The History of the Breed

Ancient Ancestors

Sheep were amongst the first livestock animals to be domesticated. Genetic analysis of different sheep breeds from Europe and Asia suggests that this was not one single event, but rather there were multiple domestification episodes.  Initially sheep were reared primarily for meat, but archaeological evidence suggests that breeding specialisation for ‘secondary’ products such as milk and wool may have started as far back as 4-5000 years ago.

Sheep are not native to Britain and Northern Europe, but were introduced about 6000 years ago. Archaeological digs of Iron Age settlements show that these ancestral sheep were short-tailed, frequently multi-horned and smaller than modern commercial varieties. These little sheep would, no doubt, have needed to be hardy in order to survive the harsh wet weather conditions of Northern Europe. 

Recent genetic studies have revealed a marked separation between the great majority of today’s domestic sheep breeds and an ‘outer’ group formed by the Northern short-tail breeds such as Hebridean, Shetland, North Ronaldsay, Manx Loaghtan, Icelandic and  Nordic sheep. Interestingly, most if not all the breeds identified as ‘ancient origin’ by these genetic studies were already considered primitive on the basis of their physical traits such as darker and coarser hair (instead of a whiter woolly fleece), a moulting coat and the frequent presence of horns in females as well as males.

Pushed to the Edge

Towards the end of the eighteenth century and into the nineteenth, small, thrifty sheep, known as Scottish Dunface, still provided the mainstay for subsistence farmers living in North and West Britain. However, gradually the agricultural revolution of the period, the development of new breeds of sheep and the clearance of many farming families from the land began to push the Dunface sheep onto the rocky outlying areas and islands of Britain. With government and landowners' support, these hardy sheep were replaced by 'improved' long-tailed breeds such as the Blackface and Cheviot. By the start of the twentieth century, these little sheep, which had been present in the region for thousands of years, had all but disappeared.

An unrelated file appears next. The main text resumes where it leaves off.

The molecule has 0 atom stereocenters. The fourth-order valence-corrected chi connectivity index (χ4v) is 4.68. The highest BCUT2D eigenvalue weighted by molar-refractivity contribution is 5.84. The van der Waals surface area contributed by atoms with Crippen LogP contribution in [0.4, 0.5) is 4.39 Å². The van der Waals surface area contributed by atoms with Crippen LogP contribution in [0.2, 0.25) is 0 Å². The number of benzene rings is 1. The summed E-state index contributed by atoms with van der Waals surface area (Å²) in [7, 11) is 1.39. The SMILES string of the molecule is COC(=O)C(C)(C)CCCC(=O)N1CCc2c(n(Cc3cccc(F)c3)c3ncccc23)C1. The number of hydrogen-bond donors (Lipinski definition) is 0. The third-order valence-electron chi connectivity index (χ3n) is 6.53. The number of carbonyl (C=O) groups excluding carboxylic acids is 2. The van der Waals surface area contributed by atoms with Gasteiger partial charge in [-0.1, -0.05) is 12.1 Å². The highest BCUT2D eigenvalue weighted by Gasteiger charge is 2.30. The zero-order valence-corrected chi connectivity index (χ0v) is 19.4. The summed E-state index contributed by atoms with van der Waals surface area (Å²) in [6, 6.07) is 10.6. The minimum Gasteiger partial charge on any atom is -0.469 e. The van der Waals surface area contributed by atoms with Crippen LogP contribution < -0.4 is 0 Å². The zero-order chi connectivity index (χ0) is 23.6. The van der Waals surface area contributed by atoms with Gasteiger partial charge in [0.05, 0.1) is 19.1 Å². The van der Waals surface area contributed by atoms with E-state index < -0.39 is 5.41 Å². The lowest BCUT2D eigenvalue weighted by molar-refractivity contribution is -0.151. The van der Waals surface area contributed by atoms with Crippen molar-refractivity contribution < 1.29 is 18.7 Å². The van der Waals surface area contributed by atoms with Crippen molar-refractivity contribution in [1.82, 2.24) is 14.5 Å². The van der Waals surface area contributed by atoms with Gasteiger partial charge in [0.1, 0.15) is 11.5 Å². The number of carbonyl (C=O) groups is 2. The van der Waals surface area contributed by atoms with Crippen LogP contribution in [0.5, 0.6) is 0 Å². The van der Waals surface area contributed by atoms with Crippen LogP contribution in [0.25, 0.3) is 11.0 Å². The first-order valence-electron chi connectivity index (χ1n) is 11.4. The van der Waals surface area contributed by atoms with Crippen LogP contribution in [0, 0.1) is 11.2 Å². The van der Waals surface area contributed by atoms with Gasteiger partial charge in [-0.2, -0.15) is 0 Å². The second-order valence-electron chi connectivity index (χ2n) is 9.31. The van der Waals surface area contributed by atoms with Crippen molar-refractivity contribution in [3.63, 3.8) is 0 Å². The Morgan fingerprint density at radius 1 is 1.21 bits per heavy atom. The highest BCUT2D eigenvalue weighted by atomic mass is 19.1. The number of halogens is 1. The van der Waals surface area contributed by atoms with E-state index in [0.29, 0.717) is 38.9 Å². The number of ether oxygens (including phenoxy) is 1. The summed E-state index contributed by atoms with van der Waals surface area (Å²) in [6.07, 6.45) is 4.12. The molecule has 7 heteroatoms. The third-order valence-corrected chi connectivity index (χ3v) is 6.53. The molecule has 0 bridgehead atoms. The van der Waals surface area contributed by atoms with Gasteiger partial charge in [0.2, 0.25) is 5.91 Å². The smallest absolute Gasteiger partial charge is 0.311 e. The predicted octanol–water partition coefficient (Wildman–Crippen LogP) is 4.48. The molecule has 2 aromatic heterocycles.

At Home with the Aristocracy

It is easy to understand how small black (or dark brown), often multi-horned, short-tailed sheep made attractive additions to the parkland of large country houses. Had it not been for the existence of these parkland flocks, the breed would probably not have survived into the mid-twentieth century.  At this stage, they were often known as “St. Kilda” sheep.

Rare Breed Survival Trust

In 1973, the Rare Breeds Survival Trust (RBST) identified the small black, multi-horn sheep as a distinct breed in danger of extinction. At this point, only about 40 parkland flocks remained (about 300 animals in total) and there were none left in their homelands along the west of Scotland.

Fortunately, these parkland flocks had been virtually feral, with little, if any, management, and so the characteristics of the sheep had probably changed very little since their arrival.

The RBST called the breed “Hebridean Sheep” and formalised the breed description for the first time. In 1994 the Hebridean Sheep Society was formed and it then tookover responsibility for the breed.

Since then, the numbers of Hebrideans have increased greatly and today, th this wonderful native sheep can be found across the UK.  It is recognised as the sheep breed to use to manage fragile ecosystems. In addition, it is proving to be a cost-efficient farm animal in more intensive farming situations as well as producing a range of exceptional high quality products derived from its meat, wool, skins and horns.

Old Breed for New Times

Over the centuries, Hebridean ewes have been selected by natural systems for hardiness in all weathers, ease of lambing, milkiness and good mothering instincts.

Today, when extensification provides the only viable option for many of our harsher regions, the Hebridean ewe is, once again, finding a role in European agriculture. Because Hebrideans have not been modified by artificial selection they remain a small, economically efficient breeding ewe with a surprising ability to produce quality cross-bred lambs.

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